The method of prioritizing the competency selections included risk, frequency, and essential elements of nursing practice and mandatory requirements. The task force focused on three phase of competency development: 1. Those competencies that would be applicable or "core" for every RN entering the organization; 2. Those competencies that were unit based or specific only to a few PCA's; and 3. The introduction of ongoing or continued developmental new procedures or technologies.


Once a competency was selected, the task force identified the appropriate NIC label. The next step was to compose a statement that defines a broad yet distinguishable area of clinical competence that includes behaviors that can be observed and measured. In most cases the NIC definitions lent themselves to this statement of expected performance.

Once the competency and statement had been identified, the task force selected performance criteria for each competency. Each NIC activity accompanying the selected intervention label was reviewed. Performance criteria were selected based on:

1. Behaviors the orientee must perform.

2. Behaviors that were measurable as well as observable.

3. Performance that is truly essential or critical to competency.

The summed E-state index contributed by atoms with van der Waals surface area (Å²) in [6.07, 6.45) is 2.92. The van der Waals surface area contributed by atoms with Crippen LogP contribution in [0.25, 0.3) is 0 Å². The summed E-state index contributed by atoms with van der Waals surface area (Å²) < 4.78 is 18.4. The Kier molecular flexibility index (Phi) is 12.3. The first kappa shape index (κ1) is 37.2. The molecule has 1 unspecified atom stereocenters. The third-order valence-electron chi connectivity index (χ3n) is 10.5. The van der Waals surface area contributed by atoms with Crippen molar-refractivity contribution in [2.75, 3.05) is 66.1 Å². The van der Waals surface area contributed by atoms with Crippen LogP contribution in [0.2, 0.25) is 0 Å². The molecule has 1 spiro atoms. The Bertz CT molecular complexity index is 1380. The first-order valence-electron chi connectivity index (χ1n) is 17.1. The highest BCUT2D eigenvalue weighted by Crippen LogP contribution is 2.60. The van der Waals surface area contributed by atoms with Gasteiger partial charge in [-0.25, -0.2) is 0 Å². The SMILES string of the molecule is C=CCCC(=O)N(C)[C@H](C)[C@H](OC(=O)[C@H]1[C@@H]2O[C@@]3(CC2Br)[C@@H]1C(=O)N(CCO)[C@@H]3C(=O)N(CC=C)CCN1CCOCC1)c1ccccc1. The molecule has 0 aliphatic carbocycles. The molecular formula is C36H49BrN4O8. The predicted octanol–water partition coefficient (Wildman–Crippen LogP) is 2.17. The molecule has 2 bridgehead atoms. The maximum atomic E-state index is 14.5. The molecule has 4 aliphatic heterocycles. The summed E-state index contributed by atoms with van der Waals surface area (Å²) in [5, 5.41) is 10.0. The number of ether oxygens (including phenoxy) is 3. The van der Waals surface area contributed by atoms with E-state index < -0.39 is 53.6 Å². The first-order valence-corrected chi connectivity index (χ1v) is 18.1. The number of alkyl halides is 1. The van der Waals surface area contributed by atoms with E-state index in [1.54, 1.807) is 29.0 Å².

The task force successfully developed twenty-three RN core competencies. The competencies were critiqued by nursing staff and nurse managers and were implemented in the new employee orientation program. In addition to the core competencies, each PCA identified those high-risk, low frequency interventions performed on their PCA and are currently developing the appropriate competency.



The 3 projects described in this article illustrate ways this institution has implemented NANDA, NIC and NOC. Change, evolution, maturation, etc., however you wish to describe it, has always been present with us as we have made our journey along the path of implementing standardized languages for nursing. As we continue this process, we are currently involved in preparing for the future: the implementation of a clinical information system with the inclusion of nursing standardized languages.